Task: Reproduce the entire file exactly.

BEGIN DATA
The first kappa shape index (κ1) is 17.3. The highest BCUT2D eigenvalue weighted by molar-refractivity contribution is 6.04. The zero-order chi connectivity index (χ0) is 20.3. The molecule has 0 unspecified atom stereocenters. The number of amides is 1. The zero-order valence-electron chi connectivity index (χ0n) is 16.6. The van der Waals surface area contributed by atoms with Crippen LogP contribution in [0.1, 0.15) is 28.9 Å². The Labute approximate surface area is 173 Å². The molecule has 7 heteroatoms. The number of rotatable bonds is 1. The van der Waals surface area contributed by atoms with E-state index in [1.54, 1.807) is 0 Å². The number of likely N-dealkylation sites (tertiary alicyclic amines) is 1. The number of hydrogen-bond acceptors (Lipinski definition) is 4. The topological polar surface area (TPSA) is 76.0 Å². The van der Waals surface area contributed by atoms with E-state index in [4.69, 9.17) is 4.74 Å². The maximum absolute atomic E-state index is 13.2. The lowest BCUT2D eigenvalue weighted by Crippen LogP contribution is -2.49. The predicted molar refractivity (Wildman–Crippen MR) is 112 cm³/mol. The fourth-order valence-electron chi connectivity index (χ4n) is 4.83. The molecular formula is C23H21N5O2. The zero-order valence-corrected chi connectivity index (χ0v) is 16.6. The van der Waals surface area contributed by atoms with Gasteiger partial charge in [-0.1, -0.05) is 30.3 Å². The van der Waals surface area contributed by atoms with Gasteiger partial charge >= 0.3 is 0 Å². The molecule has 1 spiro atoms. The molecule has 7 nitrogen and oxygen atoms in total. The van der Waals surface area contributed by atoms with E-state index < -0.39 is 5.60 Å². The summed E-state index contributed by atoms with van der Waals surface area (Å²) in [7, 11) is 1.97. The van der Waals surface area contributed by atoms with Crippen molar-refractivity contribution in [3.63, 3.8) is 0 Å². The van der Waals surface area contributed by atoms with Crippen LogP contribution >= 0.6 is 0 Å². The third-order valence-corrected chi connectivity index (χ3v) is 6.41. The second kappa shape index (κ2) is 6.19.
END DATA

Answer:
The first kappa shape index (κ1) is 17.3. The highest BCUT2D eigenvalue weighted by molar-refractivity contribution is 6.04. The zero-order chi connectivity index (χ0) is 20.3. The molecule has 0 unspecified atom stereocenters. The number of amides is 1. The zero-order valence-electron chi connectivity index (χ0n) is 16.6. The van der Waals surface area contributed by atoms with Crippen LogP contribution in [0.1, 0.15) is 28.9 Å². The Labute approximate surface area is 173 Å². The molecule has 7 heteroatoms. The number of rotatable bonds is 1. The van der Waals surface area contributed by atoms with E-state index in [1.54, 1.807) is 0 Å². The number of likely N-dealkylation sites (tertiary alicyclic amines) is 1. The number of hydrogen-bond acceptors (Lipinski definition) is 4. The topological polar surface area (TPSA) is 76.0 Å². The van der Waals surface area contributed by atoms with E-state index in [4.69, 9.17) is 4.74 Å². The maximum absolute atomic E-state index is 13.2. The lowest BCUT2D eigenvalue weighted by Crippen LogP contribution is -2.49. The predicted molar refractivity (Wildman–Crippen MR) is 112 cm³/mol. The fourth-order valence-electron chi connectivity index (χ4n) is 4.83. The molecular formula is C23H21N5O2. The zero-order valence-corrected chi connectivity index (χ0v) is 16.6. The van der Waals surface area contributed by atoms with Gasteiger partial charge in [-0.1, -0.05) is 30.3 Å². The van der Waals surface area contributed by atoms with Gasteiger partial charge >= 0.3 is 0 Å². The molecule has 1 spiro atoms. The molecule has 7 nitrogen and oxygen atoms in total. The van der Waals surface area contributed by atoms with E-state index < -0.39 is 5.60 Å². The summed E-state index contributed by atoms with van der Waals surface area (Å²) in [7, 11) is 1.97. The van der Waals surface area contributed by atoms with Crippen molar-refractivity contribution in [3.63, 3.8) is 0 Å². The van der Waals surface area contributed by atoms with Crippen LogP contribution >= 0.6 is 0 Å². The third-order valence-corrected chi connectivity index (χ3v) is 6.41. The second kappa shape index (κ2) is 6.19.